One revelation came to light. I was very good at controlling the multi-million dollar sales promotion budget. As a person who had difficulty balancing a check book, this came as quite a surprise. Much of my success, however, was due to an almost infallible bookkeeping system developed by my predecessor, Dick Murphy. Also, I was unfazed at the size of the amount of money involved.

Advertising was a terrific job then and, while you could never get rich, you had the freedom to be creative, a generous budget to work with, a liberal expense account, and a director, Bev Brower, whose credo was -- always go first class.

In 1982, a new responsibility was added, product publicity, and, while it was more work, I thoroughly enjoyed it. My favorite project was "The House in a Day" promotion that took place in Traverse City, Michigan, July 13, 1984. Traverse City is an active summer resort on the shore of Lake Michigan, attracting as many as 250,000 summer visitors. The Cherry Festival was the highlight and the Home Builders Association wanted an event to celebrate. They and our district sales office had decided to have a fund raiser during the celebration by building a home in one day and then raffling it off at the end. I was asked to donate the wallboard and joint compounds, and I agreed to do so. The project now grew as our pubic relations agency suggested we try to set a record for the Guinness Book.

At the time, we were selling a metal fastener called the "Prest-On Clip" made by the Preston Company. That clip could save as much as 25 percent of the 2 x4 lumber used in a typical wood frame house. I said we would donate the wallboard if they would use the Prest-On Clip.

They agreed, and we were in business.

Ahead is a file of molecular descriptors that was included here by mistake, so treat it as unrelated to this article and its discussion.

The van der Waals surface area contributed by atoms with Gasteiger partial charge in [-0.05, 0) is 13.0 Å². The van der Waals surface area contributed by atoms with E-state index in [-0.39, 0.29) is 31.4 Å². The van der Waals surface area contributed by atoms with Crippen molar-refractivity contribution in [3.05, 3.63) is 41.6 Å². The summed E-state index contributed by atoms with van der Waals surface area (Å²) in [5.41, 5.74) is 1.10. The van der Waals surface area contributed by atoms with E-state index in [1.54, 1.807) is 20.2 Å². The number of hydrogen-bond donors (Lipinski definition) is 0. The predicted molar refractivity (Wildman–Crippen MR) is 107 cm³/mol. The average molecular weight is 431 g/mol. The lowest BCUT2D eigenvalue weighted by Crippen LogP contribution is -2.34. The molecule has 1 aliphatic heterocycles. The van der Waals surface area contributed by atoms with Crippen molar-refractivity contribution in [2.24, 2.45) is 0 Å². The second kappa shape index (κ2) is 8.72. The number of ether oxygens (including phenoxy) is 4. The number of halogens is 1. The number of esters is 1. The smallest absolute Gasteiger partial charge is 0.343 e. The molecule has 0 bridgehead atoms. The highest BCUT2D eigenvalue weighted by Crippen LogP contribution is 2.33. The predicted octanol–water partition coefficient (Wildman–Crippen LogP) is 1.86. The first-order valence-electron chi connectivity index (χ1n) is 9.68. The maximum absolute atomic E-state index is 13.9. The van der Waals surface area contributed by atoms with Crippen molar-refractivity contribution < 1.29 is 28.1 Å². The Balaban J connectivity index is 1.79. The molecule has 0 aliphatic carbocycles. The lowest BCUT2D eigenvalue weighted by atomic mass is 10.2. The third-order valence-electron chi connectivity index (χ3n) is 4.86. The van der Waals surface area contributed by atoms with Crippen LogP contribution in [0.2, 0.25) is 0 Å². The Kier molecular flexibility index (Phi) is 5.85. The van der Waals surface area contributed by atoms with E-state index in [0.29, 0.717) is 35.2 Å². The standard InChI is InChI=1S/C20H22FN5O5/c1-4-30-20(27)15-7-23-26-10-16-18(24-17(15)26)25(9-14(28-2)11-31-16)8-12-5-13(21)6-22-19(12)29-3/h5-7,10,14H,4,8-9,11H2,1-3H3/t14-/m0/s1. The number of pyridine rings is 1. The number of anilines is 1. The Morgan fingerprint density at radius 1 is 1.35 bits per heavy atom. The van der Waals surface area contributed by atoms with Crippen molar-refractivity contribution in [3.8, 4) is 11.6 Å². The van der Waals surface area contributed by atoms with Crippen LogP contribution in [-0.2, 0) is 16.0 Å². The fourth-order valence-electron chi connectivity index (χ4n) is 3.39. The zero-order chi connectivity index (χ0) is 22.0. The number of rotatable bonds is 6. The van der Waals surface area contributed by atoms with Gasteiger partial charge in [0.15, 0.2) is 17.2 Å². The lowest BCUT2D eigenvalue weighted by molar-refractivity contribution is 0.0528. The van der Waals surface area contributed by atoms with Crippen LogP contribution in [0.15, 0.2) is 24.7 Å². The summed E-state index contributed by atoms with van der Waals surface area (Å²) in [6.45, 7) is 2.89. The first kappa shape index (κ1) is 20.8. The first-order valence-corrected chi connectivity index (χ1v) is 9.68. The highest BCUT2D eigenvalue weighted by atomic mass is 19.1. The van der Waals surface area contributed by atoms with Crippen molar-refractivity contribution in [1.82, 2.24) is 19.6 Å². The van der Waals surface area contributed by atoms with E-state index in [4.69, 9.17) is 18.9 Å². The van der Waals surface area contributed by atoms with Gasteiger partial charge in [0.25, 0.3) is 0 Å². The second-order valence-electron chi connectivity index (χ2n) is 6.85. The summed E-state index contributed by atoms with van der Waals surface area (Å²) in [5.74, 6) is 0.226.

The clip would save money and produce a stronger house. The owner of Preston Company, a great character, would help us publicize the house. He would attend home shows dressed as Sergeant Preston of the Yukon, a famous television character in authentic Royal Canadian uniform with a life-sized fake dog named, King, at his side. Sergeant Preston agreed to be the official starter for the project. At precisely 8 a.m., on a podium overlooking the excavated basement of the house, Sergeant Preston, in a loud voice said, "Gentlemen, start your hammers." There were about 60 contractors each dressed in T-shirts colored according to their trade and the work began. Six hours and forty-eight minutes later the house was declared completed as the building inspector signed a document. The house included a finished interior, appliances and fixtures, a landscaped yard, and even a flag pole and asphalt driveway.

The Detroit Free Press, several building publications, and network television covered the event and, in 1986, it appeared in the Guinness Book of Records. It was great fun. The following day, at the huge Cherry Festival Parade, our float featured a flatbed truck loaded with the 2 x 4's saved by using the Prest-On clips. Sergeant Preston and King were on the float, too.

Jim Quinly and I became good friends when he was brought to Buffalo by management. Actually, I had little idea of what he did, but my wife and I helped him search for a house, and our wives became good friends. On the last weekend of February 1978, Jim and Norma invited us to their home for a weekend of skiing. We had a great time with the them, and the next day, March 1, I flew to Chicago for a film story conference at an agency I worked with.

I was called to the phone, and it was Bob Zale, the director of advertising and sales promotion. He was calling to tell me the Gold Bond Division was moving to Charlotte, N.C., and he didn't want me to hear it except from him. It turned out that Jim Quinly had orchestrated the move but had never once mentioned what was going to happen on the ski weekend. I admired his discretion. When the dust settled, I was asked to prepare an audio-visual program about the move for he employees and families. One funny thing -- the Charlotte Chamber of Commerce sent us a film showing Charlotte under a blanket of snow.

Both Muriel and I were born in Canada, a fact that seemed to help our entry into the old Charlotte culture (We weren't Yankees.). Moving the company to Charlotte was a big thing for the city that longed to be thought of as world class. It wasn't then, but now I would say Charlotte is indeed world class. In 1990 Muriel and I returned to our roots in Buffalo, NY.

As told to Nancy Spurlock, February 19, 2010. At the time, Mr. Poole was 85, the same age as the company. He and his wife live in Buffalo, and he still does quite a bit of writing – all in longhand.

Career History

Joined company in 1955, retired as Advertising Manager, 1990